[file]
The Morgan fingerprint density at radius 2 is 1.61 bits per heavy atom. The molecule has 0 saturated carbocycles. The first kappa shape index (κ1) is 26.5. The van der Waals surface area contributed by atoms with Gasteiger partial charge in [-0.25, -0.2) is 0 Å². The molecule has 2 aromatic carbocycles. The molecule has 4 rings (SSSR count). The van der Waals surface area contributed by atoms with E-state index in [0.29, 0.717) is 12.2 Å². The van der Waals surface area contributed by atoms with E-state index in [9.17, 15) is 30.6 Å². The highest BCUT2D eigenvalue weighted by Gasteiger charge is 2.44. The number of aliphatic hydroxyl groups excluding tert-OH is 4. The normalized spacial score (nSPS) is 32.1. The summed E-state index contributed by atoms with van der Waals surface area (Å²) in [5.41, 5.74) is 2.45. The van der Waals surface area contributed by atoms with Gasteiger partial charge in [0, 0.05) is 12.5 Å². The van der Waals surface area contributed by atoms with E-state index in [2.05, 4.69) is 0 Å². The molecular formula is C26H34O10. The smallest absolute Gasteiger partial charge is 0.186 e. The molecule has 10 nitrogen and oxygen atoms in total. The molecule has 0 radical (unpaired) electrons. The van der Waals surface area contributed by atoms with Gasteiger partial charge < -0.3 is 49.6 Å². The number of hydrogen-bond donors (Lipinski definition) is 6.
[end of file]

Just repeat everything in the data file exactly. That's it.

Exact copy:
The Morgan fingerprint density at radius 2 is 1.61 bits per heavy atom. The molecule has 0 saturated carbocycles. The first kappa shape index (κ1) is 26.5. The van der Waals surface area contributed by atoms with Gasteiger partial charge in [-0.25, -0.2) is 0 Å². The molecule has 2 aromatic carbocycles. The molecule has 4 rings (SSSR count). The van der Waals surface area contributed by atoms with E-state index in [0.29, 0.717) is 12.2 Å². The van der Waals surface area contributed by atoms with E-state index in [9.17, 15) is 30.6 Å². The highest BCUT2D eigenvalue weighted by Gasteiger charge is 2.44. The number of aliphatic hydroxyl groups excluding tert-OH is 4. The normalized spacial score (nSPS) is 32.1. The summed E-state index contributed by atoms with van der Waals surface area (Å²) in [5.41, 5.74) is 2.45. The van der Waals surface area contributed by atoms with Gasteiger partial charge in [0, 0.05) is 12.5 Å². The van der Waals surface area contributed by atoms with E-state index in [2.05, 4.69) is 0 Å². The molecular formula is C26H34O10. The smallest absolute Gasteiger partial charge is 0.186 e. The molecule has 10 nitrogen and oxygen atoms in total. The molecule has 0 radical (unpaired) electrons. The van der Waals surface area contributed by atoms with Gasteiger partial charge < -0.3 is 49.6 Å². The number of hydrogen-bond donors (Lipinski definition) is 6.